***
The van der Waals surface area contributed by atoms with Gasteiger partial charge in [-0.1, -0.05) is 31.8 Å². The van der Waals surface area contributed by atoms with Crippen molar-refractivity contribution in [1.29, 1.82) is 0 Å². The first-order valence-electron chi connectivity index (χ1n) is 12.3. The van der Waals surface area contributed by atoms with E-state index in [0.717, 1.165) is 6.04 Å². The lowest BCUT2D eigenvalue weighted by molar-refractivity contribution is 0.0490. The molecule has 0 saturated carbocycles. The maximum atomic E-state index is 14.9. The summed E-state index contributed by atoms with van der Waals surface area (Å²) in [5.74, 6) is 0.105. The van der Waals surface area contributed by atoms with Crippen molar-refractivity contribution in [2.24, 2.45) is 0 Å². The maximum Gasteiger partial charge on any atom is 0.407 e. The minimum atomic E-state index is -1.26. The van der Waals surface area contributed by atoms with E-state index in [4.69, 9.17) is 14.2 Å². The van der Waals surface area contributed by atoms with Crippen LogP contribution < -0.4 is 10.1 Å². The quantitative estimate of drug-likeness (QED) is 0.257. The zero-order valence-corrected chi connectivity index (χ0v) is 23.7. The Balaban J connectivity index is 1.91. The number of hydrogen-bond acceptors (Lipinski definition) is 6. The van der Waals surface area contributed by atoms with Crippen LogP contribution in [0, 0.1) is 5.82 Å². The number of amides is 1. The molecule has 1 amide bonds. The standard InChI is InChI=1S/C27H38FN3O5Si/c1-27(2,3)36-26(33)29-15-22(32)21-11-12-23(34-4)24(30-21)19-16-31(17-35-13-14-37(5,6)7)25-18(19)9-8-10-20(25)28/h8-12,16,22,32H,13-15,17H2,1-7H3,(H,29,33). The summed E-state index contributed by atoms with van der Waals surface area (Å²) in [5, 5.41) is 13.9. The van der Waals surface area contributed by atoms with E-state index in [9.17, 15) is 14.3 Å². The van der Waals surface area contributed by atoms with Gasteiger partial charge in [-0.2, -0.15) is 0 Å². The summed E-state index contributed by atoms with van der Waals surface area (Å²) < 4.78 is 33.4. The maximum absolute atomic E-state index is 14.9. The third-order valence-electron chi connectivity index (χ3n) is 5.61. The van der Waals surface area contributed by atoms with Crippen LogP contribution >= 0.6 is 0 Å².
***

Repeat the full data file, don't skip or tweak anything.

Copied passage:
The van der Waals surface area contributed by atoms with Gasteiger partial charge in [-0.1, -0.05) is 31.8 Å². The van der Waals surface area contributed by atoms with Crippen molar-refractivity contribution in [1.29, 1.82) is 0 Å². The first-order valence-electron chi connectivity index (χ1n) is 12.3. The van der Waals surface area contributed by atoms with E-state index in [0.717, 1.165) is 6.04 Å². The lowest BCUT2D eigenvalue weighted by molar-refractivity contribution is 0.0490. The molecule has 0 saturated carbocycles. The maximum atomic E-state index is 14.9. The summed E-state index contributed by atoms with van der Waals surface area (Å²) in [5.74, 6) is 0.105. The van der Waals surface area contributed by atoms with Crippen molar-refractivity contribution in [2.24, 2.45) is 0 Å². The maximum Gasteiger partial charge on any atom is 0.407 e. The minimum atomic E-state index is -1.26. The van der Waals surface area contributed by atoms with E-state index in [4.69, 9.17) is 14.2 Å². The van der Waals surface area contributed by atoms with Crippen LogP contribution < -0.4 is 10.1 Å². The quantitative estimate of drug-likeness (QED) is 0.257. The zero-order valence-corrected chi connectivity index (χ0v) is 23.7. The Balaban J connectivity index is 1.91. The number of hydrogen-bond acceptors (Lipinski definition) is 6. The van der Waals surface area contributed by atoms with Crippen LogP contribution in [0, 0.1) is 5.82 Å². The number of amides is 1. The molecule has 1 amide bonds. The standard InChI is InChI=1S/C27H38FN3O5Si/c1-27(2,3)36-26(33)29-15-22(32)21-11-12-23(34-4)24(30-21)19-16-31(17-35-13-14-37(5,6)7)25-18(19)9-8-10-20(25)28/h8-12,16,22,32H,13-15,17H2,1-7H3,(H,29,33). The summed E-state index contributed by atoms with van der Waals surface area (Å²) in [5, 5.41) is 13.9. The van der Waals surface area contributed by atoms with E-state index in [9.17, 15) is 14.3 Å². The van der Waals surface area contributed by atoms with Gasteiger partial charge in [-0.2, -0.15) is 0 Å². The summed E-state index contributed by atoms with van der Waals surface area (Å²) < 4.78 is 33.4. The maximum absolute atomic E-state index is 14.9. The third-order valence-electron chi connectivity index (χ3n) is 5.61. The van der Waals surface area contributed by atoms with Crippen LogP contribution >= 0.6 is 0 Å².